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Seymour Fromer dies at 87; founder of Jewish museums

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Seymour Fromer, who built one of the country's largest collections of Judaica with little money but enormous drive to preserve the history of Jews, especially those who helped settle the American West, has died. He was 87.

Fromer died Oct. 25 at his Berkeley home following a lengthy illness, said a spokesman for the Judah L. Magnes Museum, which Fromer and his wife, Rebecca, established in 1962.

The museum, housed in a historic mansion in Berkeley, contains 11,000 items, including rare manuscripts, Jewish wedding garments, Torah covers and other artifacts, many of which were gathered by the Fromers during their travels across the country and in Europe, Egypt, Morocco and India.

Named after a San Francisco Bay Area native who was the first rabbi born in the western United States, the museum includes the Western Jewish History Center, a unique archive focusing on the daily life and culture of Jews in 13 Western states.

"Seymour was not interested in the most valuable objects," said Alla Efimova, the museum's director and chief curator. "His approach to Jewish history was very egalitarian: Every life had a story and was worthy of being documented. Therefore the Magnes collection is one of the broadest geographically -- documenting Jewish lives in every corner of the diaspora -- and the most eclectic."

Fromer's ethnographic impulse influenced the development of other Jewish museums, said Uri D. Herscher, founding president and chief executive of the Skirball Cultural Center in Los Angeles.

Not interested in merely preserving relics, Fromer believed that a Jewish museum could play an important role in maintaining American Jewish identity. "That was a big breakthrough," Herscher said referring to the idea that museums should "tell a story in the search for an American Jewish identity. So these museums became storytellers using the artifact as the teller of the story."

Many of the museum's holdings tell the stories of the prominent Jewish families who helped build California in the Gold Rush era. One of the last items Fromer helped obtain was a portrait of two brothers, Max and Samuel Lilienthal, who emigrated from Germany to San Francisco in the 1840s. Samuel was a pioneering homeopathic doctor and Max was a rabbi who helped create the Jewish Reform movement in America.

The Magnes Museum traces its beginnings to 1960, when Fromer, then founding director of the Jewish Education Council of Alameda and Contra Costa counties, found the graduation picture of Judah L. Magnes in an 1894 Oakland High School yearbook. A year later the Fromers met Magnes' widow, Beatrice, in Israel and obtained her approval to launch a museum named after him. After outgrowing a room in an Oakland Jewish community center and the loft of a movie theater, it found a permanent home in 1966 in an old mansion on Russell Street in Berkeley.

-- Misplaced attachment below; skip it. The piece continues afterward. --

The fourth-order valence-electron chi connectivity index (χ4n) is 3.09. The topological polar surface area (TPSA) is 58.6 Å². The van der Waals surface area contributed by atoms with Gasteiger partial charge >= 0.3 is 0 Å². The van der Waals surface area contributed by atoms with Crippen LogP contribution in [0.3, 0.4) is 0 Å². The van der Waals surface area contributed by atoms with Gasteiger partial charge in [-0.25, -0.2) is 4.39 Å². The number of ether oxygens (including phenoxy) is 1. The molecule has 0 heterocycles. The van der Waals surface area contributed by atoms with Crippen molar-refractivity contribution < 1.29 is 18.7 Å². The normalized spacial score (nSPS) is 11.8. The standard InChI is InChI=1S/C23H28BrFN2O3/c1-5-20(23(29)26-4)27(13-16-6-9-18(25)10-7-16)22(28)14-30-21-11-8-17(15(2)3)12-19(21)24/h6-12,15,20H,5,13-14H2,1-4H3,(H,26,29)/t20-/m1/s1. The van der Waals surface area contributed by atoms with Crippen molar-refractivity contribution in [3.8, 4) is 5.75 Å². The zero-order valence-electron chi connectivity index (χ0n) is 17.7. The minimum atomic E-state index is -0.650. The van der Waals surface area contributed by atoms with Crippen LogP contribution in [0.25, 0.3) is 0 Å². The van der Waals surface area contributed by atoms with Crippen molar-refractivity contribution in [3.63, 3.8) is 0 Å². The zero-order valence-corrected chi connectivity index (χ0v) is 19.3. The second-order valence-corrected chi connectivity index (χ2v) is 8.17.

Fromer served as director of the museum until his retirement in 1998. For many years, he kept his day job with the Jewish Education Council and devoted every spare moment to building the museum's collection. He prowled Bay Area auction houses and pursued leads in far-flung corners of the world where Jews had once put down roots. "Whenever we had a vacation we would go someplace where there were Jewish historical items to be saved," he told the Jewish Bulletin in 2003.

His rescue missions sometimes brought danger, such as the time he was briefly placed under arrest by authorities in Morocco, where he had found a collection of Jewish marriage contracts dating back centuries. Another time, he and his wife risked violating Libyan martial law to collect a pair of Torah ornaments.

His other finds included Moroccan Jewish wedding garments and an intricately carved Torah ark from an abandoned synagogue in the Indian seaport city of Cochin (now Kochi).

In 1967 Fromer started the Western Jewish History Center, which became the largest regional repository for diaries, letters, business records, photographs and other artifacts documenting the contributions of Jews to the settlement of California and the West. "That is one aspect of the museum that is quite unique," said Robert Alter, former chairman of the Jewish studies program at UC Berkeley.

The eldest of three sons, Fromer was born in the Bronx, N.Y., on Oct. 3, 1922. After studying at Brooklyn College and Columbia University, he worked as a school administrator in New Jersey. He moved to California in the early 1950s and settled first in Los Angeles, where in 1955 he presented the Darius Milhaud opera "David" at the Hollywood Bowl. He later relocated to Oakland.

In Northern California he became the catalyst for a number of Jewish community events and institutions. He helped form the Commission for the Preservation of Pioneer Jewish Cemeteries and Landmarks, which has saved seven Gold Rush-era cemeteries. He also mentored young Jewish scholars and artists who went on to found such Bay Area events and organizations as the San Francisco Jewish Film Festival, Lehrhaus Judaica and the National Yiddish Book Center.

"He was every person's ideal father," said Harold Lindenthal, a Connecticut businessman who was a recent college graduate when he met Fromer 40 years ago. Despite barely knowing Lindenthal, Fromer quickly gave him a succession of jobs. "When you spoke to him," Lindenthal said, "you realized the conversation was 1% about him and 99% about you."

Fromer is survived by his wife, Rebecca Camhi Fromer; their daughter, Mira Z. Amiras; and two grandchildren. The family requests that any memorial donations be sent to the Judah L. Magnes Museum, 2911 Russell St., Berkeley, CA 94705.

elaine.woo@latimes.com

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